It’s not unusual to become aware of a background hissing or ringing in your ears when you are upset, stressed or in a very quiet room. This hypersensitivity occurs when your brain becomes reactive and your body goes into “fight or flight” mode. It may also occur when one has experienced prolonged stress and worry. In essence, all senses are turned onto high alert in order to protect you from a perceived danger. Sights, sounds, smells, touch and generally all of your senses are enhanced and in most cases exaggerated to almost uncomfortable levels.
With this hypersensitivity one becomes consciously and uncomfortably aware of auditory sounds that were never noticeable in the past. It’s as if someone has turned up the sound on your auditory (hearing) system and naturally the more upset one becomes, the louder and longer it persists.
The explanation of Tinnitus (ringing ears) for this is quite simple:
Tinnitus is a ringing, whooshing, hissing or pulsating, throbbing sound in one or both ears (usually stronger in one) that becomes more noticeable under stress, reclining in bed or in a quiet room.
Triggers that often result in Tinnitus:
– Neck difficulties such as Arthritis, or Stiff Neck, Upper Spinal Problems and Cracking Neck Sensations.
– TMJ (Temporalmandibular Jaw Difficulties) caused by Malocclusion (bite off or dental problems), experienced by clicking in jaw, popping sounds while chewing or yawning, exacerbated by grinding teeth while asleep or under stress. Jaw is often sore in front of ear which often extends to head, neck or back. Ringing in ears is also a common symptom of TMJ.
– Anxiety: Reactivity to outside stimuli due to a shock or prolonged period of stress which has yet to be reconciled. Fearful thought follows which often leads to sensitization.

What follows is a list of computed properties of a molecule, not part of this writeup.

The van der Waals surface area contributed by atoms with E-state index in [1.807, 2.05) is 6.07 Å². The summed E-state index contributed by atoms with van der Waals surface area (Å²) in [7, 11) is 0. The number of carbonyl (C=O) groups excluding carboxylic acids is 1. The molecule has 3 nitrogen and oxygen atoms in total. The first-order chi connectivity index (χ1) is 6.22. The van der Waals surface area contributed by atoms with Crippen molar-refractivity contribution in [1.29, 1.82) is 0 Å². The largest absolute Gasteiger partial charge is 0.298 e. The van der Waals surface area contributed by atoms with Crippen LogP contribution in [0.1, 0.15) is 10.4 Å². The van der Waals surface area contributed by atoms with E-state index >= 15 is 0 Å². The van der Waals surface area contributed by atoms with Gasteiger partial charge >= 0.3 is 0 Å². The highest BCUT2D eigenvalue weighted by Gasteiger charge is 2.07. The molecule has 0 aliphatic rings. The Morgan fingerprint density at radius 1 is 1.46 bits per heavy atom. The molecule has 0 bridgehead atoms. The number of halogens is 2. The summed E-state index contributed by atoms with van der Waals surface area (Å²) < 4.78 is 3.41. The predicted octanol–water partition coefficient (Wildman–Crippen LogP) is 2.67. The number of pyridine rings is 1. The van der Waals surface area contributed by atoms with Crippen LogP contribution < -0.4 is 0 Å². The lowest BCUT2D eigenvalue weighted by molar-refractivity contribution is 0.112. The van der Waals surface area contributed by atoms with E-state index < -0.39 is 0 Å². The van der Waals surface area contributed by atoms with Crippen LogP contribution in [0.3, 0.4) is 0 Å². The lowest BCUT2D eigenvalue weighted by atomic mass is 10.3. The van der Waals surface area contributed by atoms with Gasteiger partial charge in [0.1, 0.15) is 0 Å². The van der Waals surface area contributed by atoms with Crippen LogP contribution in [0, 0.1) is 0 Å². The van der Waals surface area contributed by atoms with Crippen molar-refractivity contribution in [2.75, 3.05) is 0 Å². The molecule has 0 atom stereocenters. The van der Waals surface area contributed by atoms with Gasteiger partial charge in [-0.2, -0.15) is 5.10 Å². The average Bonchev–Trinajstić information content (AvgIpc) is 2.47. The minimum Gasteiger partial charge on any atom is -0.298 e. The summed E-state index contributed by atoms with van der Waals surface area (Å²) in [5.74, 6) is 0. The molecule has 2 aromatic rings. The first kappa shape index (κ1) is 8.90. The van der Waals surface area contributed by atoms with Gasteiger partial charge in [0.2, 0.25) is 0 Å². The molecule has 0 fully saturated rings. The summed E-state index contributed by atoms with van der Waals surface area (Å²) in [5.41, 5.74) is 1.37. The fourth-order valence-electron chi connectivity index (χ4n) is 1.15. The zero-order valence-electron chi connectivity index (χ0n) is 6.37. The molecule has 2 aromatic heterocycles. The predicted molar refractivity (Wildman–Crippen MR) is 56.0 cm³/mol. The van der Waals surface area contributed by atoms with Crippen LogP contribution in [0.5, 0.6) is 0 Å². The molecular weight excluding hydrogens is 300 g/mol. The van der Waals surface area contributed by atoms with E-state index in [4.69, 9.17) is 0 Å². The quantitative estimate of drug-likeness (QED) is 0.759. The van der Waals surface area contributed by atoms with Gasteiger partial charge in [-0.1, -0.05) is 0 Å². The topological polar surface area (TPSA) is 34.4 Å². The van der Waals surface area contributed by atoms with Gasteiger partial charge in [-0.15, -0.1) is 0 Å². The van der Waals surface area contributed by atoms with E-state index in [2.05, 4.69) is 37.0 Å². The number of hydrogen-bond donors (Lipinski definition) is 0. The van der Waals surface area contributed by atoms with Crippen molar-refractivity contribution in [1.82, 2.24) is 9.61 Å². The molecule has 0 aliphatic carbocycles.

– Sensitization: This is when the mind and body become extremely aware of every sensation which occurs, in an effort to keep one “on guard” in case of danger. This is the brain’s way of protecting you after a period of prolonged stress, which alerts and awakens all your senses to turn up the volume.
The Science:: The science behind these sensations is simple to understand and will enable you to use this understanding to release your fears, which often contribute the most to the fueling of the sensation. Anxiety reactions create the release of Adrenaline into your system. This Adrenaline, along with other stress chemicals increase the blood flow in the body and enhances, stimulates or excites certain organs and their performance capabilities. It stimulates the digestive tract, often resulting in IBS reactions. It stimulates blood flow to the face, resulting in blushing and warm flushes. It stimulates or excites your ears and hearing apparatus to turn up the volume and listen for more faint sounds that normally remain softly in the background. This is very noticeable in animals when there ears perk up, listening for threatening sounds in their surroundings. Naturally our ears aren’t noticeably lifting but it’s the identical principle as one goes into alert mode and the volume intensifies within